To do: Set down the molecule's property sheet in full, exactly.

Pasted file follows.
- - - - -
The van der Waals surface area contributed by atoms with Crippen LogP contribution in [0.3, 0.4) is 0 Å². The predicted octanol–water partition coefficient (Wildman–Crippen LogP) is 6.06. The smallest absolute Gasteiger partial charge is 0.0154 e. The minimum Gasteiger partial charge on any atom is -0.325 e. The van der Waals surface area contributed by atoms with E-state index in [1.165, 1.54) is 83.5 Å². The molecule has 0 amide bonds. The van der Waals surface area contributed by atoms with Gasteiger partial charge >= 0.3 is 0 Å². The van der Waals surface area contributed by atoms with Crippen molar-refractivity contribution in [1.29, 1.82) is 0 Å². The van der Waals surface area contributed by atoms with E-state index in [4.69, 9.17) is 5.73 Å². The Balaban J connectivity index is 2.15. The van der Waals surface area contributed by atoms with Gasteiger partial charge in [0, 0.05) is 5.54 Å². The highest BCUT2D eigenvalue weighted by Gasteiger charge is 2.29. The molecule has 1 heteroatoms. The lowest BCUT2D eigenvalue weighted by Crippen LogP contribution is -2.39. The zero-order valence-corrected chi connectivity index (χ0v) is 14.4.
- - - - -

The van der Waals surface area contributed by atoms with Crippen LogP contribution in [0.3, 0.4) is 0 Å². The predicted octanol–water partition coefficient (Wildman–Crippen LogP) is 6.06. The smallest absolute Gasteiger partial charge is 0.0154 e. The minimum Gasteiger partial charge on any atom is -0.325 e. The van der Waals surface area contributed by atoms with E-state index in [1.165, 1.54) is 83.5 Å². The molecule has 0 amide bonds. The van der Waals surface area contributed by atoms with Gasteiger partial charge >= 0.3 is 0 Å². The van der Waals surface area contributed by atoms with Crippen molar-refractivity contribution in [1.29, 1.82) is 0 Å². The van der Waals surface area contributed by atoms with E-state index in [4.69, 9.17) is 5.73 Å². The Balaban J connectivity index is 2.15. The van der Waals surface area contributed by atoms with Gasteiger partial charge in [0, 0.05) is 5.54 Å². The highest BCUT2D eigenvalue weighted by Gasteiger charge is 2.29. The molecule has 1 heteroatoms. The lowest BCUT2D eigenvalue weighted by Crippen LogP contribution is -2.39. The zero-order valence-corrected chi connectivity index (χ0v) is 14.4.